Matt Mullenweg has, in an attempt to clear the confusion with themes and the GPL license they might or might not inherit from WordPress, contacted the Software Freedom Law Center, who was instrumental in creating the GPL version 3 license. The reply, which is presented as a whole in the wordpress.org blog, basically says that while CSS and images might not be “tainted” by the GPL license, the template files surely are since they load WordPress functions and rely on them to work.
This from the response, bold text added by yours truly:
In conclusion, the WordPress themes supplied contain elements that are derivative of WordPress’s copyrighted code. These themes, being collections of distinct works (images, CSS files, PHP files), need not be GPL-licensed as a whole. Rather, the PHP files are subject to the requirements of the GPL while the images and CSS are not. Third-party developers of such themes may apply restrictive copyrights to these elements if they wish.
The discussion is of course alive and well, but it focuses more on the ramifications of having a license like GPL. Daniel Jalkut of Red Sweater Software thinks it is limiting the development of projects, simply because of the fact that most developers wants to be compensated for their work. This is true, I’ve heard that criticism on a lot of companies I’ve been working with over the years, but then again that was the old media and breed, this is the new transparent open one. They might disagree? The discussion will continue, and it is an interesting one for sure.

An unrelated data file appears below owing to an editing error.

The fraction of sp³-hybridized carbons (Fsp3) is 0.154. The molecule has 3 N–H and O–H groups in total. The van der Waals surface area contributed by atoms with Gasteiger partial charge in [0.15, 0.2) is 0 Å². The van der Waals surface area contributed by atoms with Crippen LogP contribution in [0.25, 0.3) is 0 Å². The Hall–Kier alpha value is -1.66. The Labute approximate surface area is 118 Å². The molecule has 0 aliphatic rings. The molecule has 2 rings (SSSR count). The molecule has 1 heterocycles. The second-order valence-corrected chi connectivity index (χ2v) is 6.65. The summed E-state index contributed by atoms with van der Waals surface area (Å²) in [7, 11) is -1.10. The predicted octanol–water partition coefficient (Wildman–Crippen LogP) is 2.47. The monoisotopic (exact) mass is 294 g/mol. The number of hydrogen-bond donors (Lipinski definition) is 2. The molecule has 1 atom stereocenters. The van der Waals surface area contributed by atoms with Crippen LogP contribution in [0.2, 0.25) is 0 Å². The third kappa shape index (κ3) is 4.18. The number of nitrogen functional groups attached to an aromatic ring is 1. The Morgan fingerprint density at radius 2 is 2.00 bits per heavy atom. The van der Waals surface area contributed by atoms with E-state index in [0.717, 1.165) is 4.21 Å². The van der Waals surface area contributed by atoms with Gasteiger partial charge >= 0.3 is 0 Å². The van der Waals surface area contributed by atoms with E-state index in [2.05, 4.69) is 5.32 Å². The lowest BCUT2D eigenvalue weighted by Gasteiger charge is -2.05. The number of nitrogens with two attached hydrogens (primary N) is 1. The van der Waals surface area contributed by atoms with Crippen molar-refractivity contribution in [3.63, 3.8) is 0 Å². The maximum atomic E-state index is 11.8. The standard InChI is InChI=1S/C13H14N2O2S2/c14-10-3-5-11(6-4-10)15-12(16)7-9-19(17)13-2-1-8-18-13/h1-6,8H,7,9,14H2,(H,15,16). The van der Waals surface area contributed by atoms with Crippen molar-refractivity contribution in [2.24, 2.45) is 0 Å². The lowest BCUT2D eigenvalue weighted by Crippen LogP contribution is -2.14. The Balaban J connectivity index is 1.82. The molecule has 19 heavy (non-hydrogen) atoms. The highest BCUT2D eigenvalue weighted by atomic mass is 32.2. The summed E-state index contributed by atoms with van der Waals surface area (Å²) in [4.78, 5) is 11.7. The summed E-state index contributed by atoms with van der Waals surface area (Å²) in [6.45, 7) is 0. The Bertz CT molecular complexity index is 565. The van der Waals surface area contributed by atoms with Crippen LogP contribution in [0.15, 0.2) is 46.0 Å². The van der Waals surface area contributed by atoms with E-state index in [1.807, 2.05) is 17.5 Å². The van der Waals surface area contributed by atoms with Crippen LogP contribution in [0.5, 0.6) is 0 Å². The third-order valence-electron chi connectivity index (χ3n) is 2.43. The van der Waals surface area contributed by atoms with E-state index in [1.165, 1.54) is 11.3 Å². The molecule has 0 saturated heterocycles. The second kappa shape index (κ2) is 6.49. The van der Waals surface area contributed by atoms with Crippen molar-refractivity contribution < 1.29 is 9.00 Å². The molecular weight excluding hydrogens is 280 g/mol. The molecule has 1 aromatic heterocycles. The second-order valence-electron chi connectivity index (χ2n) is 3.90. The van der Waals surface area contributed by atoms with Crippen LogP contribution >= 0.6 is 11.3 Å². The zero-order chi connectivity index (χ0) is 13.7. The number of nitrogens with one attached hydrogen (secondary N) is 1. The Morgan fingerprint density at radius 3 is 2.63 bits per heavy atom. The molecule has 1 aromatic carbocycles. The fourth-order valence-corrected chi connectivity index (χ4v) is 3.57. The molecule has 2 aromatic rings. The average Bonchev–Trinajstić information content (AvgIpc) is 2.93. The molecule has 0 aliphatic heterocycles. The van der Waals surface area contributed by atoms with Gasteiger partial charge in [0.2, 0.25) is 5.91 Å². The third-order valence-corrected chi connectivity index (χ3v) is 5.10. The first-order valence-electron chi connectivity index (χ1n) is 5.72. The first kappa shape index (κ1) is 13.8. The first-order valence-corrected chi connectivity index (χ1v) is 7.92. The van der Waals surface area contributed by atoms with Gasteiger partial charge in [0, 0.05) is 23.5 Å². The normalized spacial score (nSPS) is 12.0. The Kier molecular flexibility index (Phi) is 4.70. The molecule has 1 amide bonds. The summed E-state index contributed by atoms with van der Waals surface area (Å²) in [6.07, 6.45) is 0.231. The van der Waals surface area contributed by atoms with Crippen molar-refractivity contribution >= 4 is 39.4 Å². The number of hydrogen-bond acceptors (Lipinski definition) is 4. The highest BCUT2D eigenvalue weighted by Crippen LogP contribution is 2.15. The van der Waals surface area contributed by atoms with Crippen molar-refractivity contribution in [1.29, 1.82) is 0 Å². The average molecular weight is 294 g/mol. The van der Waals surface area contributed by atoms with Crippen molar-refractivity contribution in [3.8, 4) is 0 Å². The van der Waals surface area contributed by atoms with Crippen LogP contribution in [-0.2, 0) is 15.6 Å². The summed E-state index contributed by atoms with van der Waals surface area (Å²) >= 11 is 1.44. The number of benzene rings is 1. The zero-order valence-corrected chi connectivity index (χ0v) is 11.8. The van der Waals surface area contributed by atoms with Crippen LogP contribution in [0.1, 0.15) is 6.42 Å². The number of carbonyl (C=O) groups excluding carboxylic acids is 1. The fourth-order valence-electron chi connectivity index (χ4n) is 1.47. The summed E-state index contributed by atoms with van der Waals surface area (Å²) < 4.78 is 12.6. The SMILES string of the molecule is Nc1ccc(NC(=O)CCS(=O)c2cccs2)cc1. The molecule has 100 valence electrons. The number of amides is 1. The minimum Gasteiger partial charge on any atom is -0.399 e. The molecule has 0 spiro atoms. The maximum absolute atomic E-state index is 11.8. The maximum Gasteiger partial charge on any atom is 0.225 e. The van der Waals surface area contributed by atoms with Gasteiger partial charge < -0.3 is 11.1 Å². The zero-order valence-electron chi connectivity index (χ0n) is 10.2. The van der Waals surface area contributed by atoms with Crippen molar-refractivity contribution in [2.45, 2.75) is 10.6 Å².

To help clear up the confusion, we’ll launch a series on GPL tomorrow, here on the Blog Herald of course. Stay tuned.
Thord Daniel Hedengren is a designer, writer, and blogger, and also the former editor of The Blog Herald. He used to be a hotshot in the gaming industry in Sweden, but sold everything and went International. Most recently he wrote a book called Smashing WordPress: Beyond the Blog, and does loads of kickass design.